Professional Development

Learn and excel: Our nurses surpass national education benchmarks linked to improving patient outcomes

To realize the Sentara nursing mission of improving health every day through nursing excellence and our nursing vision of creating an environment of health and healing, our nurses know they must be committed to lifelong learning, individually and as a team. To do so, they look inward to assess their current knowledge and skills and outward for guidance and opportunities from their leaders.

In 2018, our Nursing Professional Practice Council re-envisioned the Sentara Professional Practice Model, fine-tuning the design with additional pillars to further highlight our care philosophies and the initiatives that engage our nurses’ talents and voices.

Sentara Healthcare Professional
Practice Model (PPM)

Our new Sentara Professional Practice Model reflects our expanded care philosophies and nurse-driven improvement initiatives.

Sentara continues to offer the Nurse Residency Program for all new graduate nurses and Periop 101 training classes for those looking to move into the perioperative field. All nurses are encouraged to advance their formal education and professional certifications because ongoing education is strongly linked to positive patient outcomes.

30.8% of eligible Sentara nurses
have earned a professional certification.

Sentara Healthcare Nurse Residency Program

residents graduated in 2018

evidence-based projects presented at graduation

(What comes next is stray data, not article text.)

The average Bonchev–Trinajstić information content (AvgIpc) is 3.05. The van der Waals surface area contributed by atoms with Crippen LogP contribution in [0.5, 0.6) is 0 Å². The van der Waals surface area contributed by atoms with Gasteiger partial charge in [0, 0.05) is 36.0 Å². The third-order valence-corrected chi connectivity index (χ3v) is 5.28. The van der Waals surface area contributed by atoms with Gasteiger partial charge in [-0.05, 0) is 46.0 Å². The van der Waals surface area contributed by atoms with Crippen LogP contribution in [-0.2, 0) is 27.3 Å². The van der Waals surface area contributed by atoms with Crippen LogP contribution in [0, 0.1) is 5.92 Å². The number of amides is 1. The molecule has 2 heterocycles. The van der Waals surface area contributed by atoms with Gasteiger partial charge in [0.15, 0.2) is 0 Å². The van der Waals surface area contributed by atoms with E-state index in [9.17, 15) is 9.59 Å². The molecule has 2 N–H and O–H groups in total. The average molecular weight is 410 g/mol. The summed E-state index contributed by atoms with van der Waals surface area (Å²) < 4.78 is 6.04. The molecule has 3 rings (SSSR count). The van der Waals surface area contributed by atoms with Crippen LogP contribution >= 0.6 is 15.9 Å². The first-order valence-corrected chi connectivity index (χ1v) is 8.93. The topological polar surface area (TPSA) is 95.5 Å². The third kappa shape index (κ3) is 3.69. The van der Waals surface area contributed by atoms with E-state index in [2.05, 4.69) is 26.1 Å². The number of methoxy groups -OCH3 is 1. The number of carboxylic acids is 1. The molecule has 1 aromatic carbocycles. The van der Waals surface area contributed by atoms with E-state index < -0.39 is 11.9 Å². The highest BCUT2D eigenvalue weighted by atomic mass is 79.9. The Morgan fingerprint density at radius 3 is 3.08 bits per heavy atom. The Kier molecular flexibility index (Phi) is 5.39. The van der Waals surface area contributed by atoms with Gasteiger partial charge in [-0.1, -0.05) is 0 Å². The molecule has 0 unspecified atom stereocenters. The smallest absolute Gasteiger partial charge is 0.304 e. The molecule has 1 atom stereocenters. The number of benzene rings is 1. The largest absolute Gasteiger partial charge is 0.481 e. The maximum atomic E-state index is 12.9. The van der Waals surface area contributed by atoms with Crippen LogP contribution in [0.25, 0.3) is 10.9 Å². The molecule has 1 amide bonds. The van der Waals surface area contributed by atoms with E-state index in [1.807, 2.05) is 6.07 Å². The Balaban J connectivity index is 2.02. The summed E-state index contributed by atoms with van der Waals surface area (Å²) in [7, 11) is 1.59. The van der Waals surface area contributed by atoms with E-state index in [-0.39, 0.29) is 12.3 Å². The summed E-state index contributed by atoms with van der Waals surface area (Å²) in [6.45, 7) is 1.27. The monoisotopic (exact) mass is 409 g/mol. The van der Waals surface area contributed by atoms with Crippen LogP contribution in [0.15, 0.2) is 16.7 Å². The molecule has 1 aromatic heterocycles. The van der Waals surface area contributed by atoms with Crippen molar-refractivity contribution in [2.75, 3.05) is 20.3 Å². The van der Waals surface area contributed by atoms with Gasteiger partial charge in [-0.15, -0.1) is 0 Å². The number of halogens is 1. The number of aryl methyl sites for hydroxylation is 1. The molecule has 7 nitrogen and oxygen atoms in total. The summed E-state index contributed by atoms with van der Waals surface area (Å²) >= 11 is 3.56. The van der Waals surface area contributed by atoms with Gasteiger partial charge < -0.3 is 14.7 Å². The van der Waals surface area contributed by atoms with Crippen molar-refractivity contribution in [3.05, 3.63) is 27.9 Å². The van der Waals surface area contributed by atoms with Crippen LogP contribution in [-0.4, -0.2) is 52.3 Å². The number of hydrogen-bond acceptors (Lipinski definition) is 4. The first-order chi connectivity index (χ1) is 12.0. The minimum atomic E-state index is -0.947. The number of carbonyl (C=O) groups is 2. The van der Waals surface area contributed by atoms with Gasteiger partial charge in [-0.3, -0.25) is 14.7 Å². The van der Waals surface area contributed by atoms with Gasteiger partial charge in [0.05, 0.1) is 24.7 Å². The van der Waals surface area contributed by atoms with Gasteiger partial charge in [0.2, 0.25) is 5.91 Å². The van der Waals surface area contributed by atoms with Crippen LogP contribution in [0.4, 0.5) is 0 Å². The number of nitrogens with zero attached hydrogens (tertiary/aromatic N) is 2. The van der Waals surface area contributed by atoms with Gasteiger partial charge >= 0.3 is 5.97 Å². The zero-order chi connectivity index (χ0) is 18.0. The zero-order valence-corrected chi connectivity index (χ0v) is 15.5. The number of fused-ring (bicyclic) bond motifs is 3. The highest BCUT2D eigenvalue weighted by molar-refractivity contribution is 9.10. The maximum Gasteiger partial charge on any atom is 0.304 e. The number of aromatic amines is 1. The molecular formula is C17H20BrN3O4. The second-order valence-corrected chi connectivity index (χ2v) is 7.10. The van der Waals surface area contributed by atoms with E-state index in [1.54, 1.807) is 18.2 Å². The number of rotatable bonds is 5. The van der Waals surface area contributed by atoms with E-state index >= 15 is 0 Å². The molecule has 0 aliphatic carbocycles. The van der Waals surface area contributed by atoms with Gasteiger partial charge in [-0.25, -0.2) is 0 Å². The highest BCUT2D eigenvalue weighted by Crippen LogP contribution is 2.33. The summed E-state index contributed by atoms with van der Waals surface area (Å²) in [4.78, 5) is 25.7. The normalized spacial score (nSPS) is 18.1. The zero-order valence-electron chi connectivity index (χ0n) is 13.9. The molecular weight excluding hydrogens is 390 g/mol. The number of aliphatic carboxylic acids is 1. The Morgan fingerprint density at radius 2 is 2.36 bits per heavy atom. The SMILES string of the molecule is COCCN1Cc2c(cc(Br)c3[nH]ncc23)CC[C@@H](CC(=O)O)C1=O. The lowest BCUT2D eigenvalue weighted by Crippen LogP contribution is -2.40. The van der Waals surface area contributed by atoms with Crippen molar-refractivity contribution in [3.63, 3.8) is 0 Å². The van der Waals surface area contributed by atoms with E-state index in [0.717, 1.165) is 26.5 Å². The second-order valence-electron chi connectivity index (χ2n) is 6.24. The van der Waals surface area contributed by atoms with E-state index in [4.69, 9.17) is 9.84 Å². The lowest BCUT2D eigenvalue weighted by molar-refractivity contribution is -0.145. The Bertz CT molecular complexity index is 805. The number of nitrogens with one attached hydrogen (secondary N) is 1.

Periop 101 Successes

participants in 2018


pass rate on AORN Periop101 final exam


retention rate in program

A NURSE’S STORY: Rudy Almanzor, BSN, RN
ICU Nurse, Magnet® committee member, Sentara Virginia Beach General Hospital

“My why is seeing the effect I have on patients and their families. If I can just get a patient to smile once or twice during my shift, I know that he’s going to feel better. Sometimes if you take away the heaviness of a situation, it takes away some of that stress.”

Taking charge of your professional growth

“Nurses should always be lifelong learners. The more educated you are, the better you’re going to be in your field. I tell other nurses that we’re always learning something new. I don’t think a day goes by that I haven’t learned something, even if it’s just one little thing. We’re constantly getting in-service for the latest procedures. People should take it a step further and get as educated as they can.

Every time I see my nurse executive, she encourages me to go to school again. I started with a nursing diploma and have since earned my BSN and plan to get a master’s to be a family nurse practitioner.

My manager also encourages me to further my education and was the one who asked me to serve on the Magnet® committee. I wanted to learn more about it. I was president of our unit partnership council at my manager’s urging. I was always someone who wanted to be involved with committees. I’m not shy. I have a tendency to collect people and gather them together.

Being a Magnet® champion for nine years solidified the value of an education on our journey to nursing excellence recognition. One of the most amazing things I’ve experienced was going to the Magnet® conference in Orlando in 2013. To be in a room with 7,000 nurses all wanting to make a difference in people’s lives and learning that my hospital, which isn’t a huge hospital, isn’t any different than large hospitals that also have Magnet® was inspiring. We all do excellent work for the patient, because everything we do is for the patient.”

Sentara Nursing Report